The Plight of Modern Greece – Part 2

Lillian is a student of drama and photography at the University of Athens. She is a bright, intelligent 23 year old who speaks fluently and eloquently in a language that is mine not hers.  Her plan is to work for a drama company in her home city but for the time being, she is working for 15 hours a day as  a waitress in a beach taverna on Sifnos island.  It funds her through school.  She despairs of her peers who cannot find work.  The truth is, she tells us, they will not work for minimum wage.  They think that they are entitled to more.  They are like her – from a privileged background but they are not willing to fight.  She loves Athens.  The Athens that I see is crumbling and graffiti ridden.  Her Athens is a place of beauty and culture.  She agrees with her friends on one thing however.  The current prime minister Alexis Tsipras is a good man who has the best of intentions.  However,  he will not, cannot change Greece’s fortunes.  No one can.  It is too late.  She will not even vote.  The future of this country should be determined by people like her.  Instead I saw only cynicism and despair.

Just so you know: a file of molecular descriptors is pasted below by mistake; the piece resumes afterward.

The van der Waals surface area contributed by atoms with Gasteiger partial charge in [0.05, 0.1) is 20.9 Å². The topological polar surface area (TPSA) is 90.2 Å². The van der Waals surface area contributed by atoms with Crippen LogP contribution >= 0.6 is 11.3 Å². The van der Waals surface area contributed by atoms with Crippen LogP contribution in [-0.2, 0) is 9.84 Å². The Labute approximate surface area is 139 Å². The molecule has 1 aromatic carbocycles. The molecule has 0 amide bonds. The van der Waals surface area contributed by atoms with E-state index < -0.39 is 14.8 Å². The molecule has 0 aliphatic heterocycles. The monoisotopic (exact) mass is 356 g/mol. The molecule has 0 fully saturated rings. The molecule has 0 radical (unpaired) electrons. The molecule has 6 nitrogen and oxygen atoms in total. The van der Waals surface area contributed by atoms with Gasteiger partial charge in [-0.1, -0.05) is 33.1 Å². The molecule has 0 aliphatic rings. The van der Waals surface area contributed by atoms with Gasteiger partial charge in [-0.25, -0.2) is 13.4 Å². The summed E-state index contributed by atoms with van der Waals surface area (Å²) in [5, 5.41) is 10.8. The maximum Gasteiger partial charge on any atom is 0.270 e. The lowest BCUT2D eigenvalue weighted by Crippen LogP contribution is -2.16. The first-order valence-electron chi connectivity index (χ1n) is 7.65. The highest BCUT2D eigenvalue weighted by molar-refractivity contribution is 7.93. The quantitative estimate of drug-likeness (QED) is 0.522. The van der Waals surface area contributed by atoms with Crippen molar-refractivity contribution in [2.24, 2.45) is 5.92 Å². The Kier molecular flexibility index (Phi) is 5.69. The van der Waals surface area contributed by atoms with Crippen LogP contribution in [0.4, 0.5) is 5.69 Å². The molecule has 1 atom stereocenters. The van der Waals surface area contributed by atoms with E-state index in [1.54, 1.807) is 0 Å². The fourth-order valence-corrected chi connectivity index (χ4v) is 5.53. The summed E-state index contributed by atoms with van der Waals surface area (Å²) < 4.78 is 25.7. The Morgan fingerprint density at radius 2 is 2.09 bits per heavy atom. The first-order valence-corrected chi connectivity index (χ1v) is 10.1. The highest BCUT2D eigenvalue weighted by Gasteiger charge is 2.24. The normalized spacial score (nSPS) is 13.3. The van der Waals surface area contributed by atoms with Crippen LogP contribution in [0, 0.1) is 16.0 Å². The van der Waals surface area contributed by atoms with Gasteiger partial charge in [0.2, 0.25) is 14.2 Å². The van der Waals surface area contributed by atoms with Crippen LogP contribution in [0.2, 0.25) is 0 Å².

She directed us to the capital of the island.  In the main square the majority of the buildings are typical Cycladian whitewashed square blocks with brilliant blue doors and window frames.  Next to the church is a crumbling relic from the past.  It is oddly Venetian in style painted in a flaking yellow.  The crenelations on the roof are dangerous.  Some have gone but others look as though they are simply waiting for the next Meltemi wind to bring them crashing down.  Windows have been broken but not repaired and window frames are slowly rotting.  In the nineteenth century it must have been a beautiful building.  The cafe owner laughs and tells me that it is like the Acropolis – a crumbling ruin.  In fact, this is the town hall where people work to support the island.  There is no money available for repairs.  This is the plight of modern day Greece.

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